SECTIONS


This unit was created by Kelly Fischer, a high school civics, communications, and special education teacher at Vaughn Occupational High School in Chicago, IL, as part of the Spring 2021 Pulitzer Center Teacher Fellowship program on Journalism and Justice. It is designed for facilitation across approximately nine 60-minute class periods.

For more units created by Pulitzer Center Teacher Fellows in this cohort, click here.

Unit Objectives

  • Students will develop skills as photojournalists, using images to tell their story.
  • Students will learn how to create meaningful interview questions.
  • Students will be able to identify assets and challenges in their community.
  • Students will be able to advocate for change by working with leaders to change policy. 
  • Students will be able to demonstrate empathy and work as an ally within their community and/or within other marginalized communities to effect change. 

Unit Overview

How can youth leverage their power to enact policy change?  What motivates leaders to work towards a more equitable society?  

When we hear stories about people facing  adversity; when we truly understand who they are and the obstacles they face; we are motivated, by empathy, to stand with them on their journey towards justice.  This is the vision of  “Thank You in Advance.”  It is bringing a personal connection to the battle for equity, putting a face, a story, and the power of  dreams realized at the forefront of policy change.  It is putting students at the center of their underreported story.

In this unit of study, students will work with  lawmakers or changemakers who are working towards a more equitable future through policy change and become their allies in the struggle.  Students will work with leaders to enact change by creating photojournalism projects which illustrate how passing legislation will help them reach their dreams.  They will be thanking them in advance for supporting a bill that will improve their lives and their communities.   During this unit, students will develop an understanding of underreported stories and learn how to tell their story through the lens of photojournalism.  They will sharpen their communication skills by learning effective interview techniques and speaking to changemakers.  Students will  foster a deeper understanding of the legislative process.  They will  examine assets and challenges in their communities and create a powerful, empathic educational community.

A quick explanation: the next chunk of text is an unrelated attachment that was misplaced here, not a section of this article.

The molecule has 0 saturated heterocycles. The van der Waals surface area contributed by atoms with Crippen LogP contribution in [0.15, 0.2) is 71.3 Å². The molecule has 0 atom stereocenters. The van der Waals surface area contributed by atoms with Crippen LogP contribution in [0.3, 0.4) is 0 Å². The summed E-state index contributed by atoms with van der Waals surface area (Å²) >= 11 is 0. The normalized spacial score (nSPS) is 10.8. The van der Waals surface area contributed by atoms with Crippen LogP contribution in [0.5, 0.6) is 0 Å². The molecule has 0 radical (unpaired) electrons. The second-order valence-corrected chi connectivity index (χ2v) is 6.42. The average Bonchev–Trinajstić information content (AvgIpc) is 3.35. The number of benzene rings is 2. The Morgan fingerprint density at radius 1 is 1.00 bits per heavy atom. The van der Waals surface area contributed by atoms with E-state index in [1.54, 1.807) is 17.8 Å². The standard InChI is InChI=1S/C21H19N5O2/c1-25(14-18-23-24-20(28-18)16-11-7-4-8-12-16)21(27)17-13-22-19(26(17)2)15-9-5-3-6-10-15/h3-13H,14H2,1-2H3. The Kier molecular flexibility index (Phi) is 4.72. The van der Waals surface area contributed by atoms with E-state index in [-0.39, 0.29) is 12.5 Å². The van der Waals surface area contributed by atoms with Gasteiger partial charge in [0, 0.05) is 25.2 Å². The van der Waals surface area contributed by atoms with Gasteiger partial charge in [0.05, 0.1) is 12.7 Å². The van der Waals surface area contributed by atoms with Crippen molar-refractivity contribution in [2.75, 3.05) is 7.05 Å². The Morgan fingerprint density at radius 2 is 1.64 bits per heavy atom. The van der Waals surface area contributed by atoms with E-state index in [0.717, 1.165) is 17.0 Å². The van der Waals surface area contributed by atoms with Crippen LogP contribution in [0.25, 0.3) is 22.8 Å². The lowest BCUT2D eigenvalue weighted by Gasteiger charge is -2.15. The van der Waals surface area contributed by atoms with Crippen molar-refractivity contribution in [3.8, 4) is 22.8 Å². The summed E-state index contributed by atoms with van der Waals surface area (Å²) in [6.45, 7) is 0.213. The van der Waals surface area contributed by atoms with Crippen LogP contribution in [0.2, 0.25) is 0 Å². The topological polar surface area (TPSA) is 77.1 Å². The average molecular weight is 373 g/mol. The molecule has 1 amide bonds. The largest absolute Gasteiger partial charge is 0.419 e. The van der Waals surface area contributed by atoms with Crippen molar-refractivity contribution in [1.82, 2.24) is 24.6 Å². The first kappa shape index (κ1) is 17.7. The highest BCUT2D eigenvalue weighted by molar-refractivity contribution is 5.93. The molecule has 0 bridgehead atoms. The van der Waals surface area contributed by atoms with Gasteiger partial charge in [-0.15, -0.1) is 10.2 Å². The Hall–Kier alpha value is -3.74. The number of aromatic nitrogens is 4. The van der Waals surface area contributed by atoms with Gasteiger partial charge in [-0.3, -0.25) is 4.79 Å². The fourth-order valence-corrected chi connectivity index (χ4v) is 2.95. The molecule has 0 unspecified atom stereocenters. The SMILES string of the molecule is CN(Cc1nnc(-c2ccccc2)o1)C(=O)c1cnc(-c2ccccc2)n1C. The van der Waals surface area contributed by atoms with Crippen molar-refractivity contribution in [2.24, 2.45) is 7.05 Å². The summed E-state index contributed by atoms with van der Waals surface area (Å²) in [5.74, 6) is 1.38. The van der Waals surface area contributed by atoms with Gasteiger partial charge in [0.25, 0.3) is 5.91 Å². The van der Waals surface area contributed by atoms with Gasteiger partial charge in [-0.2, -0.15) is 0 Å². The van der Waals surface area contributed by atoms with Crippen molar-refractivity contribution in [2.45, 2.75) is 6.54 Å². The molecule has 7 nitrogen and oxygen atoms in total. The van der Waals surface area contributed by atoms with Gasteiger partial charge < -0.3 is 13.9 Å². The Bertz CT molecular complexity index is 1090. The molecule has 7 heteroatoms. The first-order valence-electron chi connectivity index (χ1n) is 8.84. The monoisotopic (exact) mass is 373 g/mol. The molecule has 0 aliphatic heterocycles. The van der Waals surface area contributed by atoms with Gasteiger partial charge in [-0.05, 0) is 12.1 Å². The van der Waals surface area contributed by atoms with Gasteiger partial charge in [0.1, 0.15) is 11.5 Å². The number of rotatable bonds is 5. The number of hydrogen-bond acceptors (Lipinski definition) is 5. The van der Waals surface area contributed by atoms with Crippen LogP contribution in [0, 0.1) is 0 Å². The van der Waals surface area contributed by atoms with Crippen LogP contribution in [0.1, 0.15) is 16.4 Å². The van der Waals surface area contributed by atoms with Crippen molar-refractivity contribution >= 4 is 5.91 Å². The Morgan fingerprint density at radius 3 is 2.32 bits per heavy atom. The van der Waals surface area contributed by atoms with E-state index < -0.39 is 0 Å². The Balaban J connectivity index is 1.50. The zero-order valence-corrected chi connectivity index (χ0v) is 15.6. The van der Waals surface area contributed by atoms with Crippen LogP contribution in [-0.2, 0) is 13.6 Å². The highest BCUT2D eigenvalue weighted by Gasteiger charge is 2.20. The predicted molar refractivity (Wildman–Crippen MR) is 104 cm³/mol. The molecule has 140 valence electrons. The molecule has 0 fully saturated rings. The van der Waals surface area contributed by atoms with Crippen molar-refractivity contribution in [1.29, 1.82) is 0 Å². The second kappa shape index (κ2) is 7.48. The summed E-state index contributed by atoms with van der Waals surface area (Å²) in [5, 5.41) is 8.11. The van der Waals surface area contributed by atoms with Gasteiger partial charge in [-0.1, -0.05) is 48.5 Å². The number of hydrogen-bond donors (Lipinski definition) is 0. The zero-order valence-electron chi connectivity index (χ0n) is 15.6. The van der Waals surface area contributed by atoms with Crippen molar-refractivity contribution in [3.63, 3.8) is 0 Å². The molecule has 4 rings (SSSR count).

Teacher’s note:  Prior to this unit, you will need to identify a leader, preferably one who is sponsoring a bill to address a challenge that impacts your students, or someone working closely with an elected leader who is doing so.  You will want to reach out to them to ask if they will meet with your students and work with them to  help them pass the bill.  Our class is working with our local state representative, Lindsey LaPointe.  Meeting her via our Google Meet was empowering and engaging because she is invested in the legislation she is passing.  

Performance Task

The culminating project for this unit will be a collaborative photojournalism story which illustrates how a chosen policy change will improve their lives.  Students will reflect their own experience and the insight they gain from studying an issue.   They will consider the proposed bill or amendment, the proponents, opponents, and their ally when designing and editing this project.

Please help us understand your needs better by filling out this brief survey!

Will you use this lesson plan in a class you teach?

RELATED ISSUES

Children and Youth

Issue

Children and Youth

Children and Youth